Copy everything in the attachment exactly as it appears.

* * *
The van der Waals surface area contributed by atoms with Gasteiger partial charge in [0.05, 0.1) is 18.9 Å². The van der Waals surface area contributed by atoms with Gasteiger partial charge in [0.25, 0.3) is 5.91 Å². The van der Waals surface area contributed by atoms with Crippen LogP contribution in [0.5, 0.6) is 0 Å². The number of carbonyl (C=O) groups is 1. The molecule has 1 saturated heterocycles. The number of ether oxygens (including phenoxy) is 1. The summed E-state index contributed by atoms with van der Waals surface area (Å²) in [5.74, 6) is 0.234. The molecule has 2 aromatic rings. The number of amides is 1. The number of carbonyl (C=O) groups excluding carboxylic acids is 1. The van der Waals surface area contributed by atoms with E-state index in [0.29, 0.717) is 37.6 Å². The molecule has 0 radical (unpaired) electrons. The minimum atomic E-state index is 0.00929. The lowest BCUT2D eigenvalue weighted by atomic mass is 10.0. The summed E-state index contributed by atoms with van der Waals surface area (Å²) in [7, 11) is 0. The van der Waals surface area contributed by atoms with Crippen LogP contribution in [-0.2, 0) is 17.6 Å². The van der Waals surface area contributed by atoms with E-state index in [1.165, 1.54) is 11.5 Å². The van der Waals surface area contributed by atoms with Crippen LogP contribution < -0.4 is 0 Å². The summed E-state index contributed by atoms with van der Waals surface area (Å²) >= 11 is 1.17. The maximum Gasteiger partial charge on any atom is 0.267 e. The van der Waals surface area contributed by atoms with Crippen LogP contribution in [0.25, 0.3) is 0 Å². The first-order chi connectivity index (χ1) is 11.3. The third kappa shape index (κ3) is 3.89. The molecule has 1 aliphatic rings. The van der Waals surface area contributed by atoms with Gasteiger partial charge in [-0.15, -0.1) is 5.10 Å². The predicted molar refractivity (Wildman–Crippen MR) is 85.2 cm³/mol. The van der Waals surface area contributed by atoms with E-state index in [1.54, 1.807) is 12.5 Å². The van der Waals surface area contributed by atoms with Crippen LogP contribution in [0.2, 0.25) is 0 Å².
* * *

The van der Waals surface area contributed by atoms with Gasteiger partial charge in [0.05, 0.1) is 18.9 Å². The van der Waals surface area contributed by atoms with Gasteiger partial charge in [0.25, 0.3) is 5.91 Å². The van der Waals surface area contributed by atoms with Crippen LogP contribution in [0.5, 0.6) is 0 Å². The number of carbonyl (C=O) groups is 1. The molecule has 1 saturated heterocycles. The number of ether oxygens (including phenoxy) is 1. The summed E-state index contributed by atoms with van der Waals surface area (Å²) in [5.74, 6) is 0.234. The molecule has 2 aromatic rings. The number of amides is 1. The number of carbonyl (C=O) groups excluding carboxylic acids is 1. The van der Waals surface area contributed by atoms with E-state index in [0.29, 0.717) is 37.6 Å². The molecule has 0 radical (unpaired) electrons. The minimum atomic E-state index is 0.00929. The lowest BCUT2D eigenvalue weighted by atomic mass is 10.0. The summed E-state index contributed by atoms with van der Waals surface area (Å²) in [7, 11) is 0. The van der Waals surface area contributed by atoms with Crippen LogP contribution in [-0.2, 0) is 17.6 Å². The van der Waals surface area contributed by atoms with E-state index in [1.165, 1.54) is 11.5 Å². The van der Waals surface area contributed by atoms with Crippen LogP contribution < -0.4 is 0 Å². The summed E-state index contributed by atoms with van der Waals surface area (Å²) >= 11 is 1.17. The maximum Gasteiger partial charge on any atom is 0.267 e. The van der Waals surface area contributed by atoms with Crippen LogP contribution in [0.25, 0.3) is 0 Å². The first-order chi connectivity index (χ1) is 11.3. The third kappa shape index (κ3) is 3.89. The molecule has 1 aliphatic rings. The van der Waals surface area contributed by atoms with Gasteiger partial charge in [-0.15, -0.1) is 5.10 Å². The predicted molar refractivity (Wildman–Crippen MR) is 85.2 cm³/mol. The van der Waals surface area contributed by atoms with E-state index in [1.54, 1.807) is 12.5 Å². The van der Waals surface area contributed by atoms with Crippen LogP contribution in [0.2, 0.25) is 0 Å².